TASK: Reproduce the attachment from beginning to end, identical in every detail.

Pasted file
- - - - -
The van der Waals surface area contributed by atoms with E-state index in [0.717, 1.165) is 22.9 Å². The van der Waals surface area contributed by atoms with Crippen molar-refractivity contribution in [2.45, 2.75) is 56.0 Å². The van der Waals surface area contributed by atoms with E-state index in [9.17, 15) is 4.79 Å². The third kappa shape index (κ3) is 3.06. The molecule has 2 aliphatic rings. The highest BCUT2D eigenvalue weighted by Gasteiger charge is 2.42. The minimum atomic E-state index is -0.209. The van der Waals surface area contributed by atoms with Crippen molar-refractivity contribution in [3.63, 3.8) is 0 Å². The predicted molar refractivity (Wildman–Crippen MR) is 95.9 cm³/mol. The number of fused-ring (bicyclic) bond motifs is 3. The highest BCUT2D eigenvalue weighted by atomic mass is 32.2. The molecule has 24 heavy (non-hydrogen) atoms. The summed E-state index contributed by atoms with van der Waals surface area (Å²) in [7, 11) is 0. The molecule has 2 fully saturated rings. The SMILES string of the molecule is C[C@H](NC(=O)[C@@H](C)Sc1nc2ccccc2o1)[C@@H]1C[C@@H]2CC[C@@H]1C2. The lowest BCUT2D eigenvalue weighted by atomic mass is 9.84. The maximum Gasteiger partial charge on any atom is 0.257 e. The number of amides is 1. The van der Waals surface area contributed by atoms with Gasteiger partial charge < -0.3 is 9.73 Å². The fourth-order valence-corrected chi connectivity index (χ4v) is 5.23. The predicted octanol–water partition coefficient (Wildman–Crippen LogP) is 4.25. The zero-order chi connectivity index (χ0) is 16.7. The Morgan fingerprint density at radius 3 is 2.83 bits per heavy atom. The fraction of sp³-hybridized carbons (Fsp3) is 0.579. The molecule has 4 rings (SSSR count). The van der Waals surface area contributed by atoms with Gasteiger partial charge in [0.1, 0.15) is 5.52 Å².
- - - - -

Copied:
The van der Waals surface area contributed by atoms with E-state index in [0.717, 1.165) is 22.9 Å². The van der Waals surface area contributed by atoms with Crippen molar-refractivity contribution in [2.45, 2.75) is 56.0 Å². The van der Waals surface area contributed by atoms with E-state index in [9.17, 15) is 4.79 Å². The third kappa shape index (κ3) is 3.06. The molecule has 2 aliphatic rings. The highest BCUT2D eigenvalue weighted by Gasteiger charge is 2.42. The minimum atomic E-state index is -0.209. The van der Waals surface area contributed by atoms with Crippen molar-refractivity contribution in [3.63, 3.8) is 0 Å². The predicted molar refractivity (Wildman–Crippen MR) is 95.9 cm³/mol. The number of fused-ring (bicyclic) bond motifs is 3. The highest BCUT2D eigenvalue weighted by atomic mass is 32.2. The molecule has 24 heavy (non-hydrogen) atoms. The summed E-state index contributed by atoms with van der Waals surface area (Å²) in [7, 11) is 0. The molecule has 2 fully saturated rings. The SMILES string of the molecule is C[C@H](NC(=O)[C@@H](C)Sc1nc2ccccc2o1)[C@@H]1C[C@@H]2CC[C@@H]1C2. The lowest BCUT2D eigenvalue weighted by atomic mass is 9.84. The maximum Gasteiger partial charge on any atom is 0.257 e. The number of amides is 1. The van der Waals surface area contributed by atoms with Gasteiger partial charge < -0.3 is 9.73 Å². The fourth-order valence-corrected chi connectivity index (χ4v) is 5.23. The predicted octanol–water partition coefficient (Wildman–Crippen LogP) is 4.25. The zero-order chi connectivity index (χ0) is 16.7. The Morgan fingerprint density at radius 3 is 2.83 bits per heavy atom. The fraction of sp³-hybridized carbons (Fsp3) is 0.579. The molecule has 4 rings (SSSR count). The van der Waals surface area contributed by atoms with Gasteiger partial charge in [0.1, 0.15) is 5.52 Å².